The younger of his two daughters died when she was 14 but the elder, Louisa Alexandra (1864 - 1911) had married her cousin HERBERT LLOYD WATKIN WILLIAMS-WYNN (1860 - 1944) on 26 August the previous year. This nephew and son-in-law, therefore, succeeded to the title and estates as the 7th Baronet. He was born 6 June 1860, second son of Herbert Watkin Williams-Wynn, the younger brother of the 6th Baronet. He was educ. at Wellington School and Trinity College Cambridge where he took his B.A. He was M.P. for Denbighshire from May to November 1885 but the constituencies were restructured before the general election in December to create two constituencies in place of a single two-member seat. He stood as candidate in east Denbigh but was defeated by the Liberal candidate, George Osborne Morgan and though he stood again in 1886 and 1892 he was not successful and the Wynnstay family lost the representation which had been, in a sense, their heritage. He devoted himself, thereafter, to his local activities, serving his community faithfully for close on 60 years. He was elected to Denbigh county council as member for the Ruabon district in 1888 retaining the seat for the rest of his life. He was chairman of the quarter sessions, 1905, High Sheriff of Denbighshire, 1890 and Lord Lieutenant of Montgomeryshire. He served on the commission of peace in a number of counties; he was a member of the Territorial Army, raising a cavalry regiment during the South African War. He supported the ambulance service and was created a knight of St. John's. During World War I he established a munitions factory at Wynnstay and in 1939 he gave the stables and other buildings for government use. He had a deep interest in engineering and construction and he did much to improve his estates. Following his father and grandfathers he was Master of the famous Wynnstay hunt and a presentation was made to him in 1935 after 50 years in that office. For many years he held high office with the Freemasons and like his predecessors he set up many lodges. A keen churchman he was a member of the Governing Body of the Church in Wales and as a lay reader he took services in local churches as well as being a faithful member of the congregation at Ruabon parish church. He spent his life simply and unpretentiously amongst his people and like any other farmer he would work on the hay with his workers. He placed a large collection of estate papers in the National Library for safe keeping and invited the Library to collect and conserve other documents which were at risk when the army took over some of the buildings. At the same time he placed the Wynnstay MSS. in the National Library for safe keeping. He died in Wynnstay, Saturday 24 May 1944 and was buried in Llangedwyn. He and his wife had divorced in 1898; she died in 1911. They had a son and 2 daughters.
His son, Sir WATKIN WILLIAMS-WYNN (1891 - 1949), the 8th Baronet, succeeded to the title. Born 26 January 1891, he married, 14 September 1920, Daisy, youngest daughter of John Johnson Houghton, Westwood, Neston. Inheritance tax severely affected the 100,000-acre estates and the 8th Baronet could afford to spend only brief periods at Wynnstay. He moved to Belan on the edge of the park and then to Llangedwyn. The Llwydiarth estate in Montgomeryshire was sold and Glan-llyn estate, Mer., was accepted by the Treasury in lieu of part of the inheritance tax and was transferred to the care of the Agricultural Land Commission to be administered by the Welsh Sub-commission. Plas Glan-llyn, Glan-llyn Isa house and some land were leased to Urdd Gobaith Cymru for use as a youth camp. Wynnstay was sold to Lindisfarne public school. The gentry period of the Wynns of Wynnstay thus came to an end. Though the 8th Baronet had had little connection with Wynnstay since his youth, he showed the same virtues as his father and grandfather when he came into his inheritance, and had the family circumstances been different, he would, without doubt, have faithfully continued the family tradition. He was educ. at Eton and Trinity College, Cambridge, where he graduated B.A. in 1913. He served with the Royal Dragoons in World War I and was wounded. He took up his father's social and religious activities in the community and local government. He was High Sheriff of Denbighshire and undertook the modernisation of the administration of what remained of the estate. He and his wife had a son and 3 daughters. The death of his son in a fire in Barford camp, Barnard's Castle, 18 January 1946, was a heavy blow. Sir Watkin died at Ruthin Castle, Monday 9 May 1949 and he was buried at Llangedwyn 12 May.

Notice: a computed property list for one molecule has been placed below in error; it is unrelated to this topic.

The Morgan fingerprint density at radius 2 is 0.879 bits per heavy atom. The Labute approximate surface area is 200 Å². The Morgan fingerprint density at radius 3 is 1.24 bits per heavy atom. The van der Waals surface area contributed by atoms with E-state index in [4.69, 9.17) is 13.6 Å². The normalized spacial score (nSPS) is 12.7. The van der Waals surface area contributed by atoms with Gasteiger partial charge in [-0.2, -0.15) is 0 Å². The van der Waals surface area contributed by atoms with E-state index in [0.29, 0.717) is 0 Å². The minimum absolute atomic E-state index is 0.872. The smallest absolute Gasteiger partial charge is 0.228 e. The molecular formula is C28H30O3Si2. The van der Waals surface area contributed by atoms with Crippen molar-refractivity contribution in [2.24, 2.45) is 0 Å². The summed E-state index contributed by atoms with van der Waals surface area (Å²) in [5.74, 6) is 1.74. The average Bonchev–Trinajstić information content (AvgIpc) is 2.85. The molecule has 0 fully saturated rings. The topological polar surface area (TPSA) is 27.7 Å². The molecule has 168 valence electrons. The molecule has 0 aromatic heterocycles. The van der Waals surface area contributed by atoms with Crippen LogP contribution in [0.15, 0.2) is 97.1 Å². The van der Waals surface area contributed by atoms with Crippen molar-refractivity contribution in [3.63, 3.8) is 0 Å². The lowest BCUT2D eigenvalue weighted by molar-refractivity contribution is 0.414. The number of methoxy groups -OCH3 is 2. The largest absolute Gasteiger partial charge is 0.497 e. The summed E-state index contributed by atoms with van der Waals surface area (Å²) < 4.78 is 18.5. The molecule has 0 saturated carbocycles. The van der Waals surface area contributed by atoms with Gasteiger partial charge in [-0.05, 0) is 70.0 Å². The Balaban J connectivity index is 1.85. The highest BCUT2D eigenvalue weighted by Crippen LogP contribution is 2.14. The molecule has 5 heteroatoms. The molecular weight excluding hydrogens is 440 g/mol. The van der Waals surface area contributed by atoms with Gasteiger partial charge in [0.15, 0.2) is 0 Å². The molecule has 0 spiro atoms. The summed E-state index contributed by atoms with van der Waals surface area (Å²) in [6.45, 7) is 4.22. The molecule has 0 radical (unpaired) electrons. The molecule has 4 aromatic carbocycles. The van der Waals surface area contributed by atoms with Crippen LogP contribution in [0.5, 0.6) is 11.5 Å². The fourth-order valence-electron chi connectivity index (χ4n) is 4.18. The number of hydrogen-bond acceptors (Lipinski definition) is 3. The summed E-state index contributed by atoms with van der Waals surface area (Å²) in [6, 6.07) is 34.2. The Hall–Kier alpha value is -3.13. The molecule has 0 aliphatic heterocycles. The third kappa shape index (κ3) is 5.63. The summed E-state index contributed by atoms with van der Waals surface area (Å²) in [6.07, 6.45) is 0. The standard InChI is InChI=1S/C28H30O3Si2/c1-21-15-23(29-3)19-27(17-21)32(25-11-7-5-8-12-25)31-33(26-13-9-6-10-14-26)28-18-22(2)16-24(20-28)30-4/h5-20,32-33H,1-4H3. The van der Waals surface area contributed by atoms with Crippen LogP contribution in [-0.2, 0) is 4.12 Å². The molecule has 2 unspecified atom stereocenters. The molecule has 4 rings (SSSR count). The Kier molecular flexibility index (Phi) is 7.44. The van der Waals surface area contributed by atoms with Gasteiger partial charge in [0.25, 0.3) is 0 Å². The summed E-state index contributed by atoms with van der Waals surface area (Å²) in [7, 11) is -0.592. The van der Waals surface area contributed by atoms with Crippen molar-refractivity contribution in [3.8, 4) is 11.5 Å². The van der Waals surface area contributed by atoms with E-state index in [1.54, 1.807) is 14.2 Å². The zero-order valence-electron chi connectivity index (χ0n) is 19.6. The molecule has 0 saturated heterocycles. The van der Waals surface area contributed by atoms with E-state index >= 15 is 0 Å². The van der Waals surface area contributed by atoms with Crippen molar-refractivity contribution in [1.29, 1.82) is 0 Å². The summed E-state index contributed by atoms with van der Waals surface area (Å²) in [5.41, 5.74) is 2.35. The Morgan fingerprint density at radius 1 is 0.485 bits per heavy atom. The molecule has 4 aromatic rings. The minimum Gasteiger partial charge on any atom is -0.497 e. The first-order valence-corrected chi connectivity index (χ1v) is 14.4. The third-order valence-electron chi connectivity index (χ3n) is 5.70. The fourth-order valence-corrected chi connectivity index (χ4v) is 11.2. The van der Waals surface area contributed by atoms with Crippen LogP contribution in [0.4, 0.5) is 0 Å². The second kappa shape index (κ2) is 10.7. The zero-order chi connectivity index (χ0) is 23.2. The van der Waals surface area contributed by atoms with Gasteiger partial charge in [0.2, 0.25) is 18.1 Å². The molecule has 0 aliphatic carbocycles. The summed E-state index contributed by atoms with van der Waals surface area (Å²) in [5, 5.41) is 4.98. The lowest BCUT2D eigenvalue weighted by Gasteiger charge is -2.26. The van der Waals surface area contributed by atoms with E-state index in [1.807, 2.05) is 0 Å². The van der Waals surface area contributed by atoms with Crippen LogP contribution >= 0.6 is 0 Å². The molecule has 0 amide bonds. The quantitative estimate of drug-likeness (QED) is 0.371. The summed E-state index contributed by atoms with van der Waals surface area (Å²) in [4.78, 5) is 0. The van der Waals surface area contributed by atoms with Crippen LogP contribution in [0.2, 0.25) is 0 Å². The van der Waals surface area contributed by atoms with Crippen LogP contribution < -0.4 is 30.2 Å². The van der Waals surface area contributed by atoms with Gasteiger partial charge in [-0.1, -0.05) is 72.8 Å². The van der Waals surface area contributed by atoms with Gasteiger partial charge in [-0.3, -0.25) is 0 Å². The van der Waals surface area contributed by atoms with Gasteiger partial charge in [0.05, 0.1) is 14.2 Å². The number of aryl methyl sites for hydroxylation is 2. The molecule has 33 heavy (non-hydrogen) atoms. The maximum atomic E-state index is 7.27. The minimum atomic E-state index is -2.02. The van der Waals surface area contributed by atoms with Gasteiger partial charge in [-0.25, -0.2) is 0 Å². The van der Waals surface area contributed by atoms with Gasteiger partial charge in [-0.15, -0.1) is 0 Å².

The baronetcy was inherited by his uncle, Sir ROBERT WILLIAM HERBERT WATKIN WILLIAMS-WYNN, Plas-yn-cefn (1862 - 1951), the 9th Baronet. The 5th Baronet had 2 sons, Sir Watkin Williams-Wynn (1820 - 1885), the 6th Baronet, and Herbert Watkin Williams-Wynn, M.P. for Montgomeryshire 1850-62, who married Anna, daughter and heiress of Edward Lloyd, Cefn Meriadog, Denbighshire. They had 3 sons, (1) Edward Watkin who was drowned near Windsor in 1888, (2) Sir Herbert Lloyd Watkin Williams-Wynn (1860 - 1944), the 7th Baronet, (3) Robert William Herbert Watkin Williams-Wynn who became the 9th Baronet. Born 3 June 1862 and educ. at Wellington School and Christ Church, Oxford, he joined the army, serving with the Imperial Yeomanry in the South African War 1900-01 and being mentioned in dispatches as well as winning the D.S.O. He was made hon. Capt. in 1900. He was a Lieut. Colonel and commander of the Montgomeryshire Yeomanry, 1906-1917, and went out with them to Egypt in 1916. He was commander of the South Egypt division from 1917 to 1919. He stood unsuccessfully as the Conservative candidate in Montgomeryshire in 1894, 1895 and 1900 against Arthur Charles Humphreys-Owen, Glansevern. He was awarded a C.B. in 1923, K.C.B. 1938. He was Master of the Flint and Denbigh hunt from 1888 to 1946 and he also had an interest in the Wynnstay hunt. He married in 1904 Elizabeth Ida, 2nd daughter of George W. Lawther, Swillington, Yorkshire, and they had 2 sons and 2 daughters. He died at his home, Plas-yn-cefn, 23 November 1951.
He was succeeded by his son, Sir OWEN WATKIN WILLIAMS-WYNN, the 10th Baronet (1904 - 1988).
Published date: 2001